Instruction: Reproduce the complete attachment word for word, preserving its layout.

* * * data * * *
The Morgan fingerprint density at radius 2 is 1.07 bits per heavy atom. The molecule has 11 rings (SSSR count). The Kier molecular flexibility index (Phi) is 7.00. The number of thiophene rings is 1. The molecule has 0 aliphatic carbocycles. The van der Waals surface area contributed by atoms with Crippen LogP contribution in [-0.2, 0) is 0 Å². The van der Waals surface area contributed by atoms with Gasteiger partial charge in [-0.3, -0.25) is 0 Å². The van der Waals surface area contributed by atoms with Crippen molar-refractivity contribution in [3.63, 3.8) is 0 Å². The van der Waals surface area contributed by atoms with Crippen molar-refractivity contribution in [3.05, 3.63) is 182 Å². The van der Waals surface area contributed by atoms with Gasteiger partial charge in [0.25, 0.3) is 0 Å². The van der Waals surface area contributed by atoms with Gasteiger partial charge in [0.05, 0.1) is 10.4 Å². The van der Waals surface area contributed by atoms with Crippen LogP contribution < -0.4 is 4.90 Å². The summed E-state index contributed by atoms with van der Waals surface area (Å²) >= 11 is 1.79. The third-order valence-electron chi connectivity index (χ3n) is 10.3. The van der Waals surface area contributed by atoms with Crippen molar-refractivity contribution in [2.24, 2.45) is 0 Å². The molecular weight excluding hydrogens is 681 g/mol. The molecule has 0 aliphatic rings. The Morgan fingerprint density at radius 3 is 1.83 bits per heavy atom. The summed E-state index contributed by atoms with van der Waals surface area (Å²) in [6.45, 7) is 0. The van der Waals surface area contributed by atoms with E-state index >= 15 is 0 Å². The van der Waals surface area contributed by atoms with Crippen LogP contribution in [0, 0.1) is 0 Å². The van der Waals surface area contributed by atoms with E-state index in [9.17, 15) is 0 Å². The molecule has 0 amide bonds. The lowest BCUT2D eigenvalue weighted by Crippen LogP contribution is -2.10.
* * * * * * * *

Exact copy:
The Morgan fingerprint density at radius 2 is 1.07 bits per heavy atom. The molecule has 11 rings (SSSR count). The Kier molecular flexibility index (Phi) is 7.00. The number of thiophene rings is 1. The molecule has 0 aliphatic carbocycles. The van der Waals surface area contributed by atoms with Crippen LogP contribution in [-0.2, 0) is 0 Å². The van der Waals surface area contributed by atoms with Gasteiger partial charge in [-0.3, -0.25) is 0 Å². The van der Waals surface area contributed by atoms with Crippen molar-refractivity contribution in [3.63, 3.8) is 0 Å². The van der Waals surface area contributed by atoms with Crippen molar-refractivity contribution in [3.05, 3.63) is 182 Å². The van der Waals surface area contributed by atoms with Gasteiger partial charge in [0.25, 0.3) is 0 Å². The van der Waals surface area contributed by atoms with Gasteiger partial charge in [0.05, 0.1) is 10.4 Å². The van der Waals surface area contributed by atoms with Crippen LogP contribution < -0.4 is 4.90 Å². The summed E-state index contributed by atoms with van der Waals surface area (Å²) >= 11 is 1.79. The third-order valence-electron chi connectivity index (χ3n) is 10.3. The van der Waals surface area contributed by atoms with Crippen molar-refractivity contribution in [2.24, 2.45) is 0 Å². The molecular weight excluding hydrogens is 681 g/mol. The molecule has 0 aliphatic rings. The Morgan fingerprint density at radius 3 is 1.83 bits per heavy atom. The summed E-state index contributed by atoms with van der Waals surface area (Å²) in [6.45, 7) is 0. The van der Waals surface area contributed by atoms with E-state index >= 15 is 0 Å². The van der Waals surface area contributed by atoms with Crippen LogP contribution in [0, 0.1) is 0 Å². The van der Waals surface area contributed by atoms with E-state index in [9.17, 15) is 0 Å². The molecule has 0 amide bonds. The lowest BCUT2D eigenvalue weighted by Crippen LogP contribution is -2.10.